The basic shape of this curved corner commercial site is still visible although otherwise largely altered. The original design attempted to be classic yet contemporary by being both low-scale with numerous windows and use of elegant materials such as limestone, white marble, stainless steel, and granite. There were also originally numerous neon signs advertising the commercial establishments located here, although not referenced in the award program. Today the building is a bank and over the entrance in the recessed curve is a large mural of the sites of Forest Hills, a fitting addition to a commercial building built and owned by the company that developed much of the surrounding neighborhood.
There were two Jewish Centers honored in 1949 (the Jewish Center of Kew Gardens Hills being the other). Here, a more restrained modernism was employed with a slightly convex front facade faced in a warm stone block and featuring a center, three-door entrance topped by tall stained glass windows. There is very little overt detailing, only with small Jewish symbols and phrases carved above the entrance doors. The principal side elevation also features the same stone and a long bay of stained glass windows framed in concrete. At the rear of the site is a five-story school building. This structure is clad in yellow brick that harmonizes well with the stone of the Jewish Center, a cantilevered entrance canopy, and International style casement windows.
This temple is described as modified Georgian Colonial, mostly relating to the use of brick, wood-framed white windows and doors, and symmetrical facade orientation. The design was employed to fit into the the neighborhood, but with the evolution of the community, the Center now seems like one of the oldest structures in the area. There is a low rise youth center to the north with classical elements and originally there was space to the south for expansion, that is now filled with a bank.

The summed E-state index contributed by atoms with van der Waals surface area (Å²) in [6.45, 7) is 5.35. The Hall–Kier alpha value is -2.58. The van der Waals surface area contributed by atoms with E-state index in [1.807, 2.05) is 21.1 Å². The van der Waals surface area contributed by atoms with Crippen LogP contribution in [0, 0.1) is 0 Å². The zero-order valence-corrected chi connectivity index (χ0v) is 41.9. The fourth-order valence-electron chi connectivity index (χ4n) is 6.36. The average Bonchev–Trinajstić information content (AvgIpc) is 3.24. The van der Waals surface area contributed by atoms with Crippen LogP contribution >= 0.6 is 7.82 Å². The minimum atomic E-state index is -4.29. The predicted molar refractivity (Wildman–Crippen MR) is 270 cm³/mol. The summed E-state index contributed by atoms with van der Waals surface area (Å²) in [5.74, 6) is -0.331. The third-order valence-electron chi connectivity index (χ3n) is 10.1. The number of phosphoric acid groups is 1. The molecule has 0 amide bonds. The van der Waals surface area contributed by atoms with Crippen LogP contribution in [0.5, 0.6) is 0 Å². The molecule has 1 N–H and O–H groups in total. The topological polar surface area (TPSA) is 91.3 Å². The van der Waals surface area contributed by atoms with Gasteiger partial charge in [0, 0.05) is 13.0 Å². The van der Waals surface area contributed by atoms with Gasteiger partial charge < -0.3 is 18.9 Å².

This residence was awarded as a rehabilitation not a residence, as the modern intervention was to expand the house from a one-family to two-family and one story to two, with an additional one-story extension. According to the awards program description, both residences have front and rear access. The interior was completely gutted and redone. The exterior remains mostly intact and features a facade of granite veneer on the first floor, shingles on the second, and a slate roof.
This building still stands although completely altered and serving a retail use. It was built as a distribution center for several of Republic Steel Corporation’s subsidiaries. The image from the program book shows a two-story warehouse with factory style windows on both levels and what looks to be concrete framing around the window banks and entrance area. The building was completely fireproof. It was altered around 1997 as a big-box type establishment and sits among numerous similar retail outlets.